A Drone Bee


DRONE BEE I took a closer look at the small number of photos we took during our first hive inspection on July 31st, specifically this photo (which, by the way, shows an excellent brood pattern; the queen in that hive is doing well). I looked closely to see if I could spot the queen. I couldn’t, but I did notice a drone bee. So for your edification, here’s a drone bee. Drones are easy to spot because they’re thick and have a big black head. Drones are male bees whose only purpose is to mate once with a queen. If they don’t mate, they just hang around the hive and get fed. All the drones are kicked out of the hive to freeze to death as winter kicks in because they’re useless over the winter. The colony, through a laying working bee, will produce new drones from unfertilized eggs in the spring for any new queens who need to mate in a hurry. ‘Tis the life of a drone.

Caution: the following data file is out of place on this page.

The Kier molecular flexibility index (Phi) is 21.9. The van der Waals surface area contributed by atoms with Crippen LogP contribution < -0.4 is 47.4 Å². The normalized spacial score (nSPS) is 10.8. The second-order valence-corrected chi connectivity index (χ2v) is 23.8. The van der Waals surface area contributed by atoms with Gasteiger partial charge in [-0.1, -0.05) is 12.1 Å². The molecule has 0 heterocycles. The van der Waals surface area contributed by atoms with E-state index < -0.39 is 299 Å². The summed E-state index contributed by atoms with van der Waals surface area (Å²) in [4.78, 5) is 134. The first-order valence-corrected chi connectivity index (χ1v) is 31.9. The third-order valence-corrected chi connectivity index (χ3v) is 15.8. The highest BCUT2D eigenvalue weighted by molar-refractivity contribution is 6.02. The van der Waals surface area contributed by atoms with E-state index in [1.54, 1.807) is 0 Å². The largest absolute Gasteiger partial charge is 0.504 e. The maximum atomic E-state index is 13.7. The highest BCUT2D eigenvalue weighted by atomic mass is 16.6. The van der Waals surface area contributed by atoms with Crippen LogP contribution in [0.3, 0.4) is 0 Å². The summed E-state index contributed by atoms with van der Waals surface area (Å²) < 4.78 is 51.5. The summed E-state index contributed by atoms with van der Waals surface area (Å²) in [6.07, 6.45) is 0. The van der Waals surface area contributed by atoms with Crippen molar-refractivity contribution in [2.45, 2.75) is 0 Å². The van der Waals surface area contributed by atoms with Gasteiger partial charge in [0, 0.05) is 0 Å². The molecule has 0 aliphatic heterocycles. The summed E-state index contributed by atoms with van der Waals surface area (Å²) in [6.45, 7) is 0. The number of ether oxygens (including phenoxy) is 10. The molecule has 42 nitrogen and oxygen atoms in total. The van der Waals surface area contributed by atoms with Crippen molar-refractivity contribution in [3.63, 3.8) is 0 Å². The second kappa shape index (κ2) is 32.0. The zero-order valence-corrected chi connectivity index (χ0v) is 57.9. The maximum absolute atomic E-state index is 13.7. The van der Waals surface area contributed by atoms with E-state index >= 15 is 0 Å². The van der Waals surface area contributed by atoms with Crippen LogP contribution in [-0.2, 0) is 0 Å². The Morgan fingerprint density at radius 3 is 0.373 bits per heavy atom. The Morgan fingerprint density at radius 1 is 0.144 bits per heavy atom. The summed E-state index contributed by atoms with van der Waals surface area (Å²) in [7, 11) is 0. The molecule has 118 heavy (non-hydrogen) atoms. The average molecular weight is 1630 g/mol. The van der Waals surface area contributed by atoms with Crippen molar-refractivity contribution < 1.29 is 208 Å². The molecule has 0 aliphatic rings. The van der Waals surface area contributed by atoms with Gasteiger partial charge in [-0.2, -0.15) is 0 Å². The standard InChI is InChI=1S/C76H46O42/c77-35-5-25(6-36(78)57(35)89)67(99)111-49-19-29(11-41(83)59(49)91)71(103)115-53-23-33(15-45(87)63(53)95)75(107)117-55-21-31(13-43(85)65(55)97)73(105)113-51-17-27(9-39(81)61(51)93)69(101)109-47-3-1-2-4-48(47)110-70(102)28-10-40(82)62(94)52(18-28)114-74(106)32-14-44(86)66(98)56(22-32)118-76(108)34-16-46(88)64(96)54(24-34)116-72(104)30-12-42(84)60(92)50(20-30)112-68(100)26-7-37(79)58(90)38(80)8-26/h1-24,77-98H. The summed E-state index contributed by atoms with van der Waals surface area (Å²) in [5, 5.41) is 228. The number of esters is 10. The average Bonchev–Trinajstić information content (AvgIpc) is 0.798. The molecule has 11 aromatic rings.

UPDATE (Nov. 18/10): I posted this video of a drone bee walking around my hand. It shows in more detail how dark and thick drones can be. A worker bee looks like a little baby next to a drone.

UPDATE (Dec. 22/10): I recently learned through a comment that our bees are a hybrid of Italians, Russians and Carniolans. Carniolans produce large drones with all-black abdomens, which is apparent in our drones.

3 thoughts on “A Drone Bee

  1. The bees huddle together for warmth and slowly eat away at their honey reserves over the winter. Many will starve or freeze to death, but they rebound in the spring once the queen starts laying up to 2000 eggs a day.

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